42.In 1944 the tenant was L Murray who was also the tenant of no. 44
1939 Kellys – Leonard Murray, hairdresser, in the 1950s this was Murrays’s Barbers with a ladies hairdressers upstairs. It later became Mr Vile’s Barbers and then had a variety of tenants before being merged with No. 48?
46. Alfies1844 Kellys – Thomas Hart Baker and Auctioneer (also 1851 Census)
Wm Hellier was the tenant in 1944
48. AlfiesIn 1851 it belonged to John Benham, clock and watchmaker and by 1881 it had become Devon Stores owned by Thomas Purchase.
1939 Kellys – George Luxton & Sons Home Furnishers (and Cockpit Hill)
Kelly Luxton’s Furniture Shop then Welsh’s Furniture Store. It was divided in two and became David Broom Drapers from the mid 1970s until Mr & Mrs Broom retired in 1999.
50. Pring & Sons Funeral DirectorsIn 1841 this was a bakers and continued to be a bakers until 2005 when it was purchased by the Crossley family.
1851 – Thos Hart
1881 – 1901 – Agnes Paisley
1939 Kellys – Herbert William Bailey – Baker
Bailey’s Bakers Shop
1952 Grants Bakery
Culm Vale Bakery
Crossley’s Funeral Directors
52. Istanbul BarbersOriginally part of the Globe Inn it was converted into two shops.
1939 Kellys – Carter Hairdresser
Applegates off-licence
Sue Ryder Charity Shop
Hospice Charity Shop
54. Lily PadsBegan life as the Salutation Inn which dates back to at least 1759, by 1808 it had been renamed the Globe Inn and later became the Globe Hotel. During the 1930s the Labour Exchange was downstairs and this was where people signed on.
Cullompton Rugby Club bought the premises in 1970 and the supporters club was opened. Cullompton Rugby Club moved to its new premises in December 1988.
911 Census – Globe Hotel, stables and garage
1939 Kellys – Partridge, Cockram, Penny and Harward – Solicitors
1939 Kellys Globe Inn
Pet Shop
Bike Shop 
56/58 Rhi-StyleOriginally two shops it became one when Mr Cowley moved his electrical shop here in about 1970. In the 1930s one shop sold wallpaper etc. and was run by Mr Gardner and the other shop was Cullompton Weavers, which was run by Mrs Batten who sold knitted clothes and had a workshop at the back.
1911 Census – Auctioneers Office – W J Thorne
1939 Kellys – Arthur Hellier fruiterer; Arthur Hellier was also a prominent Cullompton cricketer.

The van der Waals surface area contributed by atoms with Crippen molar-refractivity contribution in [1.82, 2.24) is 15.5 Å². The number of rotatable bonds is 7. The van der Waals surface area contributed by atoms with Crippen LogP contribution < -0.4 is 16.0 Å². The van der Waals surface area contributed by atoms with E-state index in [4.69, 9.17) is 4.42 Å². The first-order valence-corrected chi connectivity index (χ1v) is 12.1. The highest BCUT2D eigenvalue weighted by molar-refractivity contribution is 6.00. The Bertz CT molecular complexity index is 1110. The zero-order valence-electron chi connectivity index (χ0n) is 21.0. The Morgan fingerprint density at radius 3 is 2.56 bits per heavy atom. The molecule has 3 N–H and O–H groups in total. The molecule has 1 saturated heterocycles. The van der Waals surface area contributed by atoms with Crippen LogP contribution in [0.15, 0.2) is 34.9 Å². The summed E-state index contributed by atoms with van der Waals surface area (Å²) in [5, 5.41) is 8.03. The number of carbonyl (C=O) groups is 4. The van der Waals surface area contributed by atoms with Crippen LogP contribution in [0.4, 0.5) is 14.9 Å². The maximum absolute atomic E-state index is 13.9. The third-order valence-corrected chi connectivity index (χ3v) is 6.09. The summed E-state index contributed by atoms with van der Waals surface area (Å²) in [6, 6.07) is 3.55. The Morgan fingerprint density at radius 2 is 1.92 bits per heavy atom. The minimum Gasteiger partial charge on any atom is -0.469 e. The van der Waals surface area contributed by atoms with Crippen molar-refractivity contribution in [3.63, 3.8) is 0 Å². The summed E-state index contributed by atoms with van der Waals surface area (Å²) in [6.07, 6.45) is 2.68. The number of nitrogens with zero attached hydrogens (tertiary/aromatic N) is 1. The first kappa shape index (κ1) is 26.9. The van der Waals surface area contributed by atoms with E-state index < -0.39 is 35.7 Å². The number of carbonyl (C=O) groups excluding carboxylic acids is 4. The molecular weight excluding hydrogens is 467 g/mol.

Tom Ottoway Fruit & Veg
In the 1970s the shop was taken over by Mr Knowles who had been a farmer at Paulsland Farm, on the outskirts of Cullompton. He ran it as a Farm Shop before it was taken over by Liz and Brian Wakely who later moved to 62.
1911 Census Watchmakers, D H Stevens
60. MagpiesIn 1891 this was a furniture shop and in 1901 the Census records show Lester Archer, tobacconist was living here. The property was rebuilt by Mr Reynolds and in 1911 it was taken over by Mr & Mrs Easterbrook who sold sweets and tobacco.
1911 Census – Mrs Andrews? Sweets and tobacconist
1939 Kellys – Edith Easterbrook tobacconist
62. No 1 Lash & BrowsIn 1851 this was a butcher’s shop owned by John Read, in 1891 it appears to have become Alfred Batten’s butchers shop. In 1901 Sarah Ann Budd, grocer and shopkeeper is registered as living here.
1911 Census – Batten Bros – Cycle shop
1939 Kellys – Batten Bros Cycle Dealers
Maynards Cycle Shop
Culm Florist
Crossley & Son undertakers
Nanna’s Toy Chest from 2006
64. Henna Peacock1911 Census – Harness makers shop
In the 1930s this was Rossiter’s Chemist and by 1962 it was
E E Langdon’s Chemist with Mr Nolan Trezise running the pharmacy.
Nikki’s Hair Salon
Dynamix Hair Salon
66/66a Phone Converters66a was originally a private house, the home of Mr & Mrs Mingo who farmed at the bottom of Middle Mill Lane. It later became Saunders’ Newsagents until about 1996. It was Patch Pocket until the early 2000s.
1911 Census – Battens Butchers shop
In the 1930s this was Battens Butchers with all the carcasses hanging outside. It later became Vicary’s Newsagents and then Mrs Saunders took it over in about 1976, though she later moved next door.
It has also been a taxi office and second hand book shop.